Antitumor lipid (ATL) drugs exhibit unique amphiphilic and selectivity properties that make them attractive for cancer treatment. Being synthetic derivatives of lysophosphatidylcholine, these drugs also demonstrate both antimicrobial and antiparasitic activity as well as cytotoxic/cytostatic effects in cancer cells, which make them suitable for alleviating side effects associated with cancer treatments. To date, three antitumor lipid drugs, namely, edelfosine, miltefosine, and perifosine have been extensively studied for various cancer treatment applications. However, the mechanism of action of these drugs has not been fully explored. A careful look at previous research studies showed that they preferentially partition into the rigid lipid domains, alter the membrane organization, and disrupt the normal cell processes to cause the death of the cells – an assertion that is yet to be fully agreed upon by scientists.
Ideally, monolayer studies can be used to investigate the biophysical changes in the lateral domain organization as well as lipid packing and stability, which according to the recent research, can give more insights on the mode of action for ATL drugs. To this note, Canadian researchers at the University of Calgary: Dr. Mark Mahadeo and Professor Elmar Prenner, investigated the biophysical effects of synthetic ATL drugs on the membrane organization of phosphatidic acid and diacylglycerol monolayers. Their objective was to understand how these lipids affect the mechanism of action these drugs. Their work is currently published in the journal, Chemistry and Physics of Lipids. The authors stated that phosphatidic acid and diacylglycerol were chosen for this study due to previous work by their collaborators showing that these lipids effected the susceptibility of yeast cells to these drugs.
In their approach, the biophysical effects of three ATL drugs: edelfosine, miltefosine, and perifosine on the monolayers were carefully studied and compared. A combination of surface pressure, compression moduli, and Brewster angle microscopy techniques were used to evaluate the packing stability and lateral organization of these films. Moreover, an equimolar mixture of the phosphatidic acid and diacylglycerol monolayers was introduced to obtain more insights into the relationship between the monolayers and the synthetic ATL drugs.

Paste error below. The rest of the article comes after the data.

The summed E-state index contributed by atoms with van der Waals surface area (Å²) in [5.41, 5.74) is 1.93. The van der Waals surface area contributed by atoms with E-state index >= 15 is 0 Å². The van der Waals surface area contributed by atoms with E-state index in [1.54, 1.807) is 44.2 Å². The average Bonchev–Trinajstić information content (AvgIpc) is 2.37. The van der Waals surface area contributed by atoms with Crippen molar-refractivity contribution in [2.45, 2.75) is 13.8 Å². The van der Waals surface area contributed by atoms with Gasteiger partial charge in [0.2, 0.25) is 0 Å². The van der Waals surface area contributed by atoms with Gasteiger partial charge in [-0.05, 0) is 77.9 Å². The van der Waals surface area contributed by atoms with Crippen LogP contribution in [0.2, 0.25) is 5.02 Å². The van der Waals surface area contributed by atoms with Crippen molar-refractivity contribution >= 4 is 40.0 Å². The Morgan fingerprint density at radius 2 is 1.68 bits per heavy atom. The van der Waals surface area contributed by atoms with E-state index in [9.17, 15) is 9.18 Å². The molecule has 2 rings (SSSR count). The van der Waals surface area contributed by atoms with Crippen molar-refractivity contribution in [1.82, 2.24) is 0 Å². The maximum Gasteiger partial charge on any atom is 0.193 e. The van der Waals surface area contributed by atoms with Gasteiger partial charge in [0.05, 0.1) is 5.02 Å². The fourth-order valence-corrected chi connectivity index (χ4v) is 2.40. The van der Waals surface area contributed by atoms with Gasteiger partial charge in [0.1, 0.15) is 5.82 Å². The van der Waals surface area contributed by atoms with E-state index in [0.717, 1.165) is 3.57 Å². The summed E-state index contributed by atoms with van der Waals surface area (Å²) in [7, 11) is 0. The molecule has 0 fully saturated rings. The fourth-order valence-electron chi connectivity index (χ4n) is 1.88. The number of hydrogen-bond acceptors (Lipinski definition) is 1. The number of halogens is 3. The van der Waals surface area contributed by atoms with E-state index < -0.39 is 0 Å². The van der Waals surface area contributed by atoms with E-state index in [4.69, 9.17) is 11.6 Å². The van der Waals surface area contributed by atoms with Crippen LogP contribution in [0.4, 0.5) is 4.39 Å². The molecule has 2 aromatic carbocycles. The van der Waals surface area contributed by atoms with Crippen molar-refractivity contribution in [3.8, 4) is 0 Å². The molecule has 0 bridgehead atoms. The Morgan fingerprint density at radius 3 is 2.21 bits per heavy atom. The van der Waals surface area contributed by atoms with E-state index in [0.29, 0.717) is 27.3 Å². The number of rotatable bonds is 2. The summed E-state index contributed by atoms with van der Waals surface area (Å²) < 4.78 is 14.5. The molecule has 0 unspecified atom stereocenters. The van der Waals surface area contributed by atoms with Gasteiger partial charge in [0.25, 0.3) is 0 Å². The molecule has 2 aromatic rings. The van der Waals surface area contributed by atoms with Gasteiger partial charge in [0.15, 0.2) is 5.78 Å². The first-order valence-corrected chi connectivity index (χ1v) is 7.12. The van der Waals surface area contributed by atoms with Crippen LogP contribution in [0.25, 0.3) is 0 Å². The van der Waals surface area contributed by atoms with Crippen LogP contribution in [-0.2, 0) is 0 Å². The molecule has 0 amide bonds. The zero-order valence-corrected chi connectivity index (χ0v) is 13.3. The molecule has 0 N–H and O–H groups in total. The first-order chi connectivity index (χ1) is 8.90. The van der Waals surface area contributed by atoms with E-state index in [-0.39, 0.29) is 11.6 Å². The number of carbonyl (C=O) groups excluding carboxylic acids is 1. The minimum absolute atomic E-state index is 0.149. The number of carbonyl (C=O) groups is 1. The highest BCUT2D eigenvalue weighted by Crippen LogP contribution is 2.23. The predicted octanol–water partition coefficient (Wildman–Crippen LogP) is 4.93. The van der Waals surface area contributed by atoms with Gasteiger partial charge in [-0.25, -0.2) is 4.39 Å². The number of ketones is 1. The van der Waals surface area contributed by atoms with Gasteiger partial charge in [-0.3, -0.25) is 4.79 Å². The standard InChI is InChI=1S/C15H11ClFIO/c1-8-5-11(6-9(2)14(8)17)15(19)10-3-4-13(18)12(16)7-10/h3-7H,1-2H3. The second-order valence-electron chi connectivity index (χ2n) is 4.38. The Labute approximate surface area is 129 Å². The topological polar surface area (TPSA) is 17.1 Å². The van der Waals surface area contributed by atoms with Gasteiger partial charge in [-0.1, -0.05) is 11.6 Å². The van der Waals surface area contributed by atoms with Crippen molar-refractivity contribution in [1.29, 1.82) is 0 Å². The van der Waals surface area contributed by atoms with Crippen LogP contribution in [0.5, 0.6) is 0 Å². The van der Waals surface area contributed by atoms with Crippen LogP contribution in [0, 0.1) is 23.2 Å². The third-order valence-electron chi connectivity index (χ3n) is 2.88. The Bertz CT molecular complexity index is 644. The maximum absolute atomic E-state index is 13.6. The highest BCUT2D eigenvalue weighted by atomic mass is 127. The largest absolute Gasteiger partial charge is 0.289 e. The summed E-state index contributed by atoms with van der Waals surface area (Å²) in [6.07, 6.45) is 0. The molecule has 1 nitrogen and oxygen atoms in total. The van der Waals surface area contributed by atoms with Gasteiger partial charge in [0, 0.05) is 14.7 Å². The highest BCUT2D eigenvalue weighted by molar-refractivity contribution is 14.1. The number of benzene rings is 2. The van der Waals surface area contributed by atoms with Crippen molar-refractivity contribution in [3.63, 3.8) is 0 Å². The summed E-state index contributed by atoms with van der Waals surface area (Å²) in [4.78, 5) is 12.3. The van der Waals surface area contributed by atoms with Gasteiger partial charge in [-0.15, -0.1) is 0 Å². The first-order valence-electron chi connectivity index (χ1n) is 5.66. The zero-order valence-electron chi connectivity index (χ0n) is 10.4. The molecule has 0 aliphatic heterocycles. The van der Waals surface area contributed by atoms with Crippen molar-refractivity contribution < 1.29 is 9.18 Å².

The authors observed that the synthetic ATL drugs exhibited different interactions with the monolayers. They found that both the edelfosine and miltefosine demonstrated remarkable stabilizing effects on all the monolayers, while perifosine destabilized the equimolar mixture and the dimyristoyl glycerol monolayers. In addition, all three drugs changed the morphology of the observed domains. However, the mechanism of action for edelfosine and miltefosine drugs were noted to be plausibly similar and dependent on their high stabilizing effects on the monolayers. On the other hand, the mode of action of perifosine could be attributed to the direct inhibition of specific signal transduction. The authors also concluded that perifosine may illicit cytotoxicity through a different mechanism compared to the other antitumor lipid drugs.
In summary, the study evaluated the underlying action mechanism of three ATL drugs by investigating their differential impact on the membrane organization of the monolayers. The team found out that all the three drugs changed the morphology of the observed domains even though perifosine actioned differently compared to edelfosine and miltefosine. In a statement to the Medicine Innovates, the authors said that understanding better the mode of action of the synthetic ATL drugs will advance the development of better antitumor lipid drugs. According to Dr. Mahadeo “a better understanding of membrane organization, and the causes of its disruption, will hopefully go a long way in aiding the discovery of better treatments.”
Mahadeo, M., & Prenner, E. (2020). Differential impact of synthetic antitumor lipid drugs on the membrane organization of phosphatidic acid and diacylglycerol monolayers. Chemistry and Physics of Lipids, 229, 104896.Go To Chemistry and Physics of Lipids